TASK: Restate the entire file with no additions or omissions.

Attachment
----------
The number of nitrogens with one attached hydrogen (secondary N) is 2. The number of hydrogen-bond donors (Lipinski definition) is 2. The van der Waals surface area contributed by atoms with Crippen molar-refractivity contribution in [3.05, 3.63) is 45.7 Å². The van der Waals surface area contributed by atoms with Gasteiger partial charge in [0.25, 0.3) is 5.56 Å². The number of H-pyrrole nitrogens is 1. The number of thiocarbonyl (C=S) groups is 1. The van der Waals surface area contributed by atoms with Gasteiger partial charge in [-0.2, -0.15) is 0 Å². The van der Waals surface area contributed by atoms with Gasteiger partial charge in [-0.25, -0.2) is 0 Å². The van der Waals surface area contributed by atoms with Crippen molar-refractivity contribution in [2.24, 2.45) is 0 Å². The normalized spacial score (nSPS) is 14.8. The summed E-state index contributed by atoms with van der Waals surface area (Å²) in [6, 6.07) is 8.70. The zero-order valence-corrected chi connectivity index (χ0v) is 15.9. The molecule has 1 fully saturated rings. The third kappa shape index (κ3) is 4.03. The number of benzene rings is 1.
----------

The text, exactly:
The number of nitrogens with one attached hydrogen (secondary N) is 2. The number of hydrogen-bond donors (Lipinski definition) is 2. The van der Waals surface area contributed by atoms with Crippen molar-refractivity contribution in [3.05, 3.63) is 45.7 Å². The van der Waals surface area contributed by atoms with Gasteiger partial charge in [0.25, 0.3) is 5.56 Å². The number of H-pyrrole nitrogens is 1. The number of thiocarbonyl (C=S) groups is 1. The van der Waals surface area contributed by atoms with Gasteiger partial charge in [-0.2, -0.15) is 0 Å². The van der Waals surface area contributed by atoms with Gasteiger partial charge in [-0.25, -0.2) is 0 Å². The van der Waals surface area contributed by atoms with Crippen molar-refractivity contribution in [2.24, 2.45) is 0 Å². The normalized spacial score (nSPS) is 14.8. The summed E-state index contributed by atoms with van der Waals surface area (Å²) in [6, 6.07) is 8.70. The zero-order valence-corrected chi connectivity index (χ0v) is 15.9. The molecule has 1 fully saturated rings. The third kappa shape index (κ3) is 4.03. The number of benzene rings is 1.